‘All about wine’ is a series in which we discuss all there is to know and love about wine from how to taste it like a pro, to how match it with awesome cheeses and even how to cellar it (if you have that kind of willpower).
During my recent New Zealand holiday, I visited ‘Peacock Sky‘ on Waiheke Island – a small winery known not only for its great wines (the chardonnay is particularly delicious) but also for offering complimentary food matches with its wine tastings. I took this opportunity to ask owner Rob Meredith for advice on how to pair food and wine at home and he was kind enough to oblige.
Here are his 5 top tips for pairing food and wine:
1. Aim for balance
First, consider the weight of your wine and food. Heavy/robust wines call for bold dishes. For example, Peacock Sky often matches its Bordeaux-style blend with strong cheeses or red meat and its Merlot with venison and game. On the other hand, delicate wines such as Sauvignon Blanc or Sparkling wine call for lighter food such as seafood.
Secondly, balance the oil/fat content in your food with the acidity of the wine. For example, Chardonnay and dishes with coconut cream can work really well together because the cream’s fattiness softens the acidity of the chardonnay. Likewise – smoked salmon is the perfect partner to champagne.
2. Match tannic wines with protein rich food
Protein neutralizes tannins which is why red wines with strong tannins (such as Cabernet Sauvignon) match well with red meat.
3. Dare to pair spicy food with red wine
It’s no secret that spicy food (especially Indian and Asian food) goes well with aromatic wines such as Gewurztraminer or Riesling but this doesn’t mean that red wine lovers should miss out on a perfect wine/spicy food pairing. Try pairing spicy foods with a spicy wine such as Malbec, or a fruity wine like French Beaujolais.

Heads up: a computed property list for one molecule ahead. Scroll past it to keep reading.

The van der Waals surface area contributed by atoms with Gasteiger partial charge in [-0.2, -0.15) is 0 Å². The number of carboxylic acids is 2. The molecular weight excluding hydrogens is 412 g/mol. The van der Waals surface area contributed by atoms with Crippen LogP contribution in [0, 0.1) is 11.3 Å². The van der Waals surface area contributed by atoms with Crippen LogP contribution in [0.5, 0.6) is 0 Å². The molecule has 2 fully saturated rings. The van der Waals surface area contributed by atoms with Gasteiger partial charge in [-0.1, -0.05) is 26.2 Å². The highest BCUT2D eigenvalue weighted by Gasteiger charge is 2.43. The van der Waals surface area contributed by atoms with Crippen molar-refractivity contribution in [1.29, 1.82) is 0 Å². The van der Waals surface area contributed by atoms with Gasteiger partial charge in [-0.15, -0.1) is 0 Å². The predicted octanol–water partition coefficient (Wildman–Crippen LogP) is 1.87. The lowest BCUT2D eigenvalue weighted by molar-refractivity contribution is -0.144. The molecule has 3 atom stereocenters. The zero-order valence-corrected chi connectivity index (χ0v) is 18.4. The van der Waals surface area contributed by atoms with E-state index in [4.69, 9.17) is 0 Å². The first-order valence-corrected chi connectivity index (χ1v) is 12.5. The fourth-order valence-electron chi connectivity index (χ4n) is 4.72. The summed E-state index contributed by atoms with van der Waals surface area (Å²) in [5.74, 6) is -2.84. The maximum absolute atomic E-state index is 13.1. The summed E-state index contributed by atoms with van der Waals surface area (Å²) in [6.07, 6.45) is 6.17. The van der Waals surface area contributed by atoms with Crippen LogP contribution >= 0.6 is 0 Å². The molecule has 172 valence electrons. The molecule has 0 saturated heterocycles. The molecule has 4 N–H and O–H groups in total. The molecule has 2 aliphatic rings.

4. Amplify/Stack the flavors
Pick a particular flavor in your dish or wine and compliment it accordingly. For example, pair duck breast served with a fruit compote with a light fruity red wine to bring out the fruity element of the dish.
One of Peacock Sky’s favorite food and wine match is their Cabernet Sauvignon with a dark chocolate fudge (made with 70% cacao) brownie. Although it seems like an unlikely match, it works because the chocolate flavor present in the wine is amplified by the high chocolate content in the brownie. The result is like a black forest cake explosion in your mouth!
According to Rob, the best way to come up with winning food and wine pairings is simply by experimenting. For example, one of his recent favorite pairings is Rose and smoked mussels, something he came up during a family bbq!
Also, everyone’s palette is different so don’t be afraid to break the rules and have some fun!
I hope you found these tips useful! Also, I’d love to know – what are some of your favorite food and wine pairings?
A big thank you to the Peacock Sky staff for sharing their knowledge with us!